"Why You Shouldn’t Use Liturgy in Your Worship" by Page Brooks

This is a great little tongue-in-cheek article:
Why You Shouldn’t Use Liturgy in Your Worship | Engage the Times
(As a former member of a worship band in a large charismatic church, I now love liturgical worship and I have no desire to "go contemporary" ever again. -S.K.)


Wednesday, September 30, 2015

Tuesday, September 29, 2015

"Christian Books Gone Bad: The Dream/Destiny Obsession" video by Steven Kozar

Here's a little slide show I made of Christian books that promise to help you achieve your "Dream Destiny Thingy." (It's "all about Jesus??" I don't think so)...

Thursday, September 17, 2015

"Sola Experiencia" GREAT Two Minute Video by Rosaria Butterfield



As an amazing (and disturbing) side note, here's an article about this woman's appearance at Wheaton College being protested by students-you won't believe why they protested her:

http://www.dennyburk.com/wheaton-students-protest-rosaria-butterfield/

"Joel Osteen's New Book = New Age Pagan Book"

Do you see the difference between Joel Osteen's newest book and these other pagan/New Age books?

ME NEITHER!! It's the SAME THING!!!



(These are screen shots from Amazon.com)

             
 










 Joel Osteen could have (at least) copied ideas from Christian books...Take a look at these New Age Books:                                                                            









































Read the description on the back of this book (below)
-it sounds a lot like one of Osteen's "sermons:"











Wednesday, September 16, 2015

"A Parable About Ignorance in the Church-And Some Solutions" by Steven Kozar

    

 Imagine that you've never heard a piece of classical music. 

 Ever. 

     You never went to a concert, or even saw one on TV. Now also imagine that you knew absolutely nothing about all the instruments in an orchestra-you couldn't tell a flute from a tuba or a violin from a piano. Also imagine that you know nothing about the history of classical music throughout the centuries or any of the great composers. Maybe you've heard a few of their names, but you have no idea who they were or what they did.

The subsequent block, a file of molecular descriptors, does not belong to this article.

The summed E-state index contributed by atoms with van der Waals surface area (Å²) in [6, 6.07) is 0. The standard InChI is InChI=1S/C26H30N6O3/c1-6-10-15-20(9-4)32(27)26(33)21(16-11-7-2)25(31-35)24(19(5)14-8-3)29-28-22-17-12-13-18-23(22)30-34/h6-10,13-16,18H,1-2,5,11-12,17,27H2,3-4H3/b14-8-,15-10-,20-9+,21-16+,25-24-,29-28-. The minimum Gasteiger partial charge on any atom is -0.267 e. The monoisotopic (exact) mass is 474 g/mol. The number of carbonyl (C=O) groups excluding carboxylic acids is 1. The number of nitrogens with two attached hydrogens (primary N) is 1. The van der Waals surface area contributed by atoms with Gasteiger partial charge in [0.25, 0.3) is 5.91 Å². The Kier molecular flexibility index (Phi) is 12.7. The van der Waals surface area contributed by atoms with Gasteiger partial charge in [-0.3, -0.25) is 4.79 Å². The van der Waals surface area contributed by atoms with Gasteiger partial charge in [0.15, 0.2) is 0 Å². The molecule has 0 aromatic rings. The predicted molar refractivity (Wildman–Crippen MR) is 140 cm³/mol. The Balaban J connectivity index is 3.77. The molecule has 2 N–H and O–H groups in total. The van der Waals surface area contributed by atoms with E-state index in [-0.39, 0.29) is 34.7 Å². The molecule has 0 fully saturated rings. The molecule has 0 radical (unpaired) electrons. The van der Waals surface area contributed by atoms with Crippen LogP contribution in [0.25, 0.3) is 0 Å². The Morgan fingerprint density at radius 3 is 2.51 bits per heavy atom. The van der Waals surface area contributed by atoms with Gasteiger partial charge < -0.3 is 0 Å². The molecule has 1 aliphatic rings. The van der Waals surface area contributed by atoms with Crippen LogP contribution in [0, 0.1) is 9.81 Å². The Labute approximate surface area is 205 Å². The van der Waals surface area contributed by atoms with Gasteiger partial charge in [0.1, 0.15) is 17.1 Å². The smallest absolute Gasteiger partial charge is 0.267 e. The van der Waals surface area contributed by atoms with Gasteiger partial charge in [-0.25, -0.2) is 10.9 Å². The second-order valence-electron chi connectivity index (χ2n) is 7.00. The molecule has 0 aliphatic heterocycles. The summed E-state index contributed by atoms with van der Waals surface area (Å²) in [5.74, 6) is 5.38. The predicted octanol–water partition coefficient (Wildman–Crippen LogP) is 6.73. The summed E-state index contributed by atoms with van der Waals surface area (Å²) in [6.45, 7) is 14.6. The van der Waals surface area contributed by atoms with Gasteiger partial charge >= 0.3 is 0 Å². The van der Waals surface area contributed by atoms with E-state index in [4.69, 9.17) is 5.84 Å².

But now imagine that you and all your friends (who also don't know anything about classical music) were sitting around watching TV one day and you randomly came across a classical performance on PBS for just a few seconds while switching channels; and imagine that you only saw the conductor waving his arms around for those few seconds. That's all you saw. 

     What if someone asked you "how familiar are you familiar with classical music being performed by an orchestra?" and you answered "I know all about it! Me and my friends saw that guy waving his arms around on TV." 

     Would you really know very much about classical music? Of course not. But you insist: "I saw that guy on TV waving his arms around! Don't tell me I don't know about classical music!" And you might add: "and all my friends saw it, too!"
     
Sorry, but you and all your friends don't really know what you're talking about; and until you get a lot more information, you're going to remain ignorant of classical music being performed by an orchestra. And you'd be missing out on a lot!


     This is, very sadly, an illustration of where a lot of Evangelicals stand in regard to Christianity. They're ignorant of their faith's history, it's leaders and it's key doctrines, and they often believe that any study of theology is inherently bad; which is kinda like saying "I don't care about notes-I only care about music!" or "I don't care about ingredients-I only care about food!"
      Yet they believe they really know about their faith based on a guy (their favorite pastor, evangelist or author maybe) "waving his hands around," so to speak (or maybe waving a Bible around). Worst of all, they don't even know very much about the very Word of God that can teach them. The Holy Spirit should be teaching them through the Word of God, but He's been replaced by a bizarre, mystical "genie in a bottle" who requires rock bands in order to "manifest himself" and who always demands more and more attention. And to make matters worse, these very Christians are gleefully unaware of their own ignorance. They believe their pastor really knows what he's talking about. Why? Because he said so! And all their (church) friends think so, too!